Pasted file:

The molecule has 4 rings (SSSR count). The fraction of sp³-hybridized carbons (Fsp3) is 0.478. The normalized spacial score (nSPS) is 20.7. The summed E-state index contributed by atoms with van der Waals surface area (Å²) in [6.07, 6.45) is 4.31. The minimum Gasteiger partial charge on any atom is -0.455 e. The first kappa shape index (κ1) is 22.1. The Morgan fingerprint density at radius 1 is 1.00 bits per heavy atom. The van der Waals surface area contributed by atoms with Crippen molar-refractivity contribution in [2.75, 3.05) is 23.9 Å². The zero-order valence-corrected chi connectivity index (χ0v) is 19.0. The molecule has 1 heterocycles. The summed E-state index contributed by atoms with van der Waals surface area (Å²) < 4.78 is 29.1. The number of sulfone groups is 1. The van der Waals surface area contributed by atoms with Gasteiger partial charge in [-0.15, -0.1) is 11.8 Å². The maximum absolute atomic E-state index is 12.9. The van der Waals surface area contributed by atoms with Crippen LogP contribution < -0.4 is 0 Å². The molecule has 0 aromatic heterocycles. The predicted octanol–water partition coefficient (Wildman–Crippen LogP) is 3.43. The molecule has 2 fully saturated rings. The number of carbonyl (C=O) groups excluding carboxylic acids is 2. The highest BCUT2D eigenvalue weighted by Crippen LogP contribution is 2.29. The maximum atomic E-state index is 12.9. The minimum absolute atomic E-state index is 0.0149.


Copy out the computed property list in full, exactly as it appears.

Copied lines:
The molecule has 4 rings (SSSR count). The fraction of sp³-hybridized carbons (Fsp3) is 0.478. The normalized spacial score (nSPS) is 20.7. The summed E-state index contributed by atoms with van der Waals surface area (Å²) in [6.07, 6.45) is 4.31. The minimum Gasteiger partial charge on any atom is -0.455 e. The first kappa shape index (κ1) is 22.1. The Morgan fingerprint density at radius 1 is 1.00 bits per heavy atom. The van der Waals surface area contributed by atoms with Crippen molar-refractivity contribution in [2.75, 3.05) is 23.9 Å². The zero-order valence-corrected chi connectivity index (χ0v) is 19.0. The molecule has 1 heterocycles. The summed E-state index contributed by atoms with van der Waals surface area (Å²) < 4.78 is 29.1. The number of sulfone groups is 1. The van der Waals surface area contributed by atoms with Gasteiger partial charge in [-0.15, -0.1) is 11.8 Å². The maximum absolute atomic E-state index is 12.9. The van der Waals surface area contributed by atoms with Crippen LogP contribution < -0.4 is 0 Å². The molecule has 0 aromatic heterocycles. The predicted octanol–water partition coefficient (Wildman–Crippen LogP) is 3.43. The molecule has 2 fully saturated rings. The number of carbonyl (C=O) groups excluding carboxylic acids is 2. The highest BCUT2D eigenvalue weighted by Crippen LogP contribution is 2.29. The maximum atomic E-state index is 12.9. The minimum absolute atomic E-state index is 0.0149.